Deconstruction Of A Card – Jersey Relic Edition

Have you ever wondered how card companies get those little pieces of jerseys into their cards?  Maybe you haven’t, but I know I have.

And I’m about to find out.  Meet our victim.

Tough to see, but this is bent to hell. Look below the point on home base.

By the way, this isn’t the first time I’ve destroyed a card for science.  If you want to see our first Deconstruction post, where I peel back the thin veneer that is 2000 Bowman’s Best, you can find it here.  I’m honestly surprised that Hollywood never called about the Ghost Jones pilot.  Oh well.

Here we have Hank Conger .  Before you get too up in arms, just know that he came from our 5 case break back when the business was in full swing, and he came very, very damaged.  Now, I know you can send cards back to Topps for replacements, but why would we spend the money on shipping just to wait a month or so for a card we could only sell for $1, if we’re lucky.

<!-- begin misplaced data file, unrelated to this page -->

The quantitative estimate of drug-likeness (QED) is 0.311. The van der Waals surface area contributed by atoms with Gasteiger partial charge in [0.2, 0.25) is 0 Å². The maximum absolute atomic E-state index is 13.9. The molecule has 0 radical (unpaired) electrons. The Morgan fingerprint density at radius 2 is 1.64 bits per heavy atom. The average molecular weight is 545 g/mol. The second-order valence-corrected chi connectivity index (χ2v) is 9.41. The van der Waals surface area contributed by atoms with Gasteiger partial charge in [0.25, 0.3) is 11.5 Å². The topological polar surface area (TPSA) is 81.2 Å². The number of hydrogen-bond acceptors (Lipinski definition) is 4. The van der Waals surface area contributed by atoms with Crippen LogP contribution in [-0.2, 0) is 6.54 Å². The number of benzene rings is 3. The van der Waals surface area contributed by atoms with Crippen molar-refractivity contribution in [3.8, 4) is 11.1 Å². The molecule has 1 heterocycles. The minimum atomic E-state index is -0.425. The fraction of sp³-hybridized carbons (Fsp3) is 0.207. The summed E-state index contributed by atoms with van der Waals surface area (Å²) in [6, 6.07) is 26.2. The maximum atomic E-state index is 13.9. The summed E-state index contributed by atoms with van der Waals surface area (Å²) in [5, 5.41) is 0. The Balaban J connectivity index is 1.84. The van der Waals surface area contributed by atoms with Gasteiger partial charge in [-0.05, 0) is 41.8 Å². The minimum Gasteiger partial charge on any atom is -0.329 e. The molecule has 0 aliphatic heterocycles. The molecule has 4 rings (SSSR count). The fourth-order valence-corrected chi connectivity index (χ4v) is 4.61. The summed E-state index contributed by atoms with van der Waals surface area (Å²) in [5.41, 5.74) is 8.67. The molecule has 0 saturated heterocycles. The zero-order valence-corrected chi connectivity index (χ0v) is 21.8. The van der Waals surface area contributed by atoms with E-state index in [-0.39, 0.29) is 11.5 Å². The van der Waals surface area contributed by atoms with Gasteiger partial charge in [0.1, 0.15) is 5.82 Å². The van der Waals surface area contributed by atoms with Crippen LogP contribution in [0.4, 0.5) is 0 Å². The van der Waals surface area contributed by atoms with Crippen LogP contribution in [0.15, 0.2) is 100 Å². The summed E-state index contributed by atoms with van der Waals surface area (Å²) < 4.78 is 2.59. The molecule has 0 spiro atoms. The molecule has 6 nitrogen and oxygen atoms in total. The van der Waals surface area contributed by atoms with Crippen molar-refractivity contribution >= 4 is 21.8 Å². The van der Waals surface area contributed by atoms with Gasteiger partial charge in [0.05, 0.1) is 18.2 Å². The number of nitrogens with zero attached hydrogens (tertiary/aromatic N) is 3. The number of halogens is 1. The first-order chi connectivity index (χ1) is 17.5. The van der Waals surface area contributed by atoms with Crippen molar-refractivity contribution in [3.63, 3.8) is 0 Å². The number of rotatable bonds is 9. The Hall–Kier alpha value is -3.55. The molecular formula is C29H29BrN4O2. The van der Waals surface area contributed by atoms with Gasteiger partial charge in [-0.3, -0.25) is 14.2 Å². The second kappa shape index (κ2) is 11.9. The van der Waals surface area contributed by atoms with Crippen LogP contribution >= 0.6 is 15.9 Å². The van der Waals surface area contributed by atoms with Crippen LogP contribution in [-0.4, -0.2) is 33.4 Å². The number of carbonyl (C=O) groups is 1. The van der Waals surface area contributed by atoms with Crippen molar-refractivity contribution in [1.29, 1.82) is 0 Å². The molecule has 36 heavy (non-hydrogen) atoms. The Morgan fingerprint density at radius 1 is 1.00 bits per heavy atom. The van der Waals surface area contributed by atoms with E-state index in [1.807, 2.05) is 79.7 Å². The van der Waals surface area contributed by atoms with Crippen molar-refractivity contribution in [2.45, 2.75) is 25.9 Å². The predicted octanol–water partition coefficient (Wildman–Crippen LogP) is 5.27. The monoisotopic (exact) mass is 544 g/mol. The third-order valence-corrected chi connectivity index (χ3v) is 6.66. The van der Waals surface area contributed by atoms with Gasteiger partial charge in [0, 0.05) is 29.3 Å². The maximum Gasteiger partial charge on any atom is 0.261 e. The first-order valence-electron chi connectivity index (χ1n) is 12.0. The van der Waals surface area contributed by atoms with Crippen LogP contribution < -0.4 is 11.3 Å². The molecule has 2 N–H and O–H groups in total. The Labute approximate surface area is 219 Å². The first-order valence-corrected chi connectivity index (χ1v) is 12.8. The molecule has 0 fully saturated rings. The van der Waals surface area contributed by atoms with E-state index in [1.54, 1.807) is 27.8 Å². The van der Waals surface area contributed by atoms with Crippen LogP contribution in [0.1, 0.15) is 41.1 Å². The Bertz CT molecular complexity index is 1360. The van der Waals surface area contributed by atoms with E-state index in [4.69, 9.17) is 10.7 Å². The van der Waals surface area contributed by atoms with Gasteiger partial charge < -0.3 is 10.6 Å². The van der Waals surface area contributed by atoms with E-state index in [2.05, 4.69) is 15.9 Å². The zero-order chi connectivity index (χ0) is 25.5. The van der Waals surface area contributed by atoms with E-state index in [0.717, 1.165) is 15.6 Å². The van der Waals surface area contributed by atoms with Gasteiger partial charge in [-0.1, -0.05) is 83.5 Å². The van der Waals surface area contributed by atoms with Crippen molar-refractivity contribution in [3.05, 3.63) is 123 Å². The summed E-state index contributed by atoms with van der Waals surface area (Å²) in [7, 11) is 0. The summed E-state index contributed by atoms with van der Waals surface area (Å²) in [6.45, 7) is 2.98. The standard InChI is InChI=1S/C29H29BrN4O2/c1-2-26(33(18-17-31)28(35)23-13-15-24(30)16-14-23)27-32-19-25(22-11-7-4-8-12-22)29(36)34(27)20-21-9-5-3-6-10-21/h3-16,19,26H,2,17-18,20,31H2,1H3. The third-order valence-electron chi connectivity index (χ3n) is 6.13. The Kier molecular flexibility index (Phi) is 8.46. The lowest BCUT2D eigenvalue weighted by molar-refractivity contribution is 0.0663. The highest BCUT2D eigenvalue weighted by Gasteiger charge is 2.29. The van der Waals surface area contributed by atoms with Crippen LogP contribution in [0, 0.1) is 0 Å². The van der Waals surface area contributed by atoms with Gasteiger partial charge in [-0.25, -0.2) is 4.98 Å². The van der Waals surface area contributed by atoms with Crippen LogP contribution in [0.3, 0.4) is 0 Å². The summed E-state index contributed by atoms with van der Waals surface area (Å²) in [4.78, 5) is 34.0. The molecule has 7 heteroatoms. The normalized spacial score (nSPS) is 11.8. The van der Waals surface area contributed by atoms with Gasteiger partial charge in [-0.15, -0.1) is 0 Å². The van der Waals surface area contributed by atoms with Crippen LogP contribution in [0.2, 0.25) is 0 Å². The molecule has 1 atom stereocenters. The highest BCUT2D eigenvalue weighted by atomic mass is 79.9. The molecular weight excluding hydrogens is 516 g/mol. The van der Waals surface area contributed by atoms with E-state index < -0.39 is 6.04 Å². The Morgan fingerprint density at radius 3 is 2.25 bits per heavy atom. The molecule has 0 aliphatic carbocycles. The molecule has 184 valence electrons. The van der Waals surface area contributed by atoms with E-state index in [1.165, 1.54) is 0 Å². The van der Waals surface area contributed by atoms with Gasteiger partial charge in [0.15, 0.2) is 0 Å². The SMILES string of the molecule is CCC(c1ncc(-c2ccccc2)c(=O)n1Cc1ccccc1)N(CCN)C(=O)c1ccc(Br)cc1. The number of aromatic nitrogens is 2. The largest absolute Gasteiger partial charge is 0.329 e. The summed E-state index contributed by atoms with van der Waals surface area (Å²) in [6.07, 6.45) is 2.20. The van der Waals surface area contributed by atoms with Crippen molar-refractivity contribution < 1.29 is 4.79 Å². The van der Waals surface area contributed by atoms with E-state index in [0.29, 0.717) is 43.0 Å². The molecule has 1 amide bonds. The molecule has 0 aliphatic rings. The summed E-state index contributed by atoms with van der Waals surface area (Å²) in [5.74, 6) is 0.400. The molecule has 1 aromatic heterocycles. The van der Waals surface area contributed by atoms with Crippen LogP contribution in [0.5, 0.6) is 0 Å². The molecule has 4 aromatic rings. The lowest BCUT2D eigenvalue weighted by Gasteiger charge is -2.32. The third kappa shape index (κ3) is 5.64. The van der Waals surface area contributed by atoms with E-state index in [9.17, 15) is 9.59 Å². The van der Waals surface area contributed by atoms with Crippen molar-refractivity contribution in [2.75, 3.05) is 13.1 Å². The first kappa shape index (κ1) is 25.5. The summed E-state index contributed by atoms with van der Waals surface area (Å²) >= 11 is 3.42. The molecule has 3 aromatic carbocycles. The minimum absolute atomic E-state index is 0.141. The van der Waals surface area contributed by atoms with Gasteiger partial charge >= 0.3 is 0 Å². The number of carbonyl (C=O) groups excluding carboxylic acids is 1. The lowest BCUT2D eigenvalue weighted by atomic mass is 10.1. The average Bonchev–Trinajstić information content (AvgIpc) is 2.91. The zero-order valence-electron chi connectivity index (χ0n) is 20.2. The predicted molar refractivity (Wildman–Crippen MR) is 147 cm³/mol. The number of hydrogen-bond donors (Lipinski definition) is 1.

Okay, examining the side of the card shows what appears to be 3 separate main layers of paper.  Let’s peel back the first.

It looks like I hurt him.

Okay, that came off relatively cleanly.  The open window is on the bottom and we can see the home plate image up on top.  I guess the jersey is in between the bottom and middle layers.

Like a polar bear in a snowstorm

Okay, I know it’s really hard to see, but the top part is the jersey stuck to the back of the middle layer.  We’re looking at the reverse side now.  The bottom part is the card back.  On the right, you may be able to make out a square indentation.  The jersey was glued pretty well to that backing, and also glued to the edges around the window.  It’s all still pretty sticky.


Ta Da.  I wish I could have destroyed a gray relic so it showed up better. I would have scanned with top open, but Conger’s first layer curls up too much.

It actually took some effort just to peel the jersey off the edges.  I can’t imagine people can remove and replace these things with fakes.  Even if they cut around the edges, the glue ain’t playing. It must take a lot of effort to avoid damaging those cards just to make $10 extra bucks on that fake Vlad patch.

I can’t say I’m too surprised at any part of the process, but it was still a fun little experiment to conduct.

Okay, now to write my first “Reconstruction of a Card post.”

2 color swatch: White and clear.

There.  Good as new.

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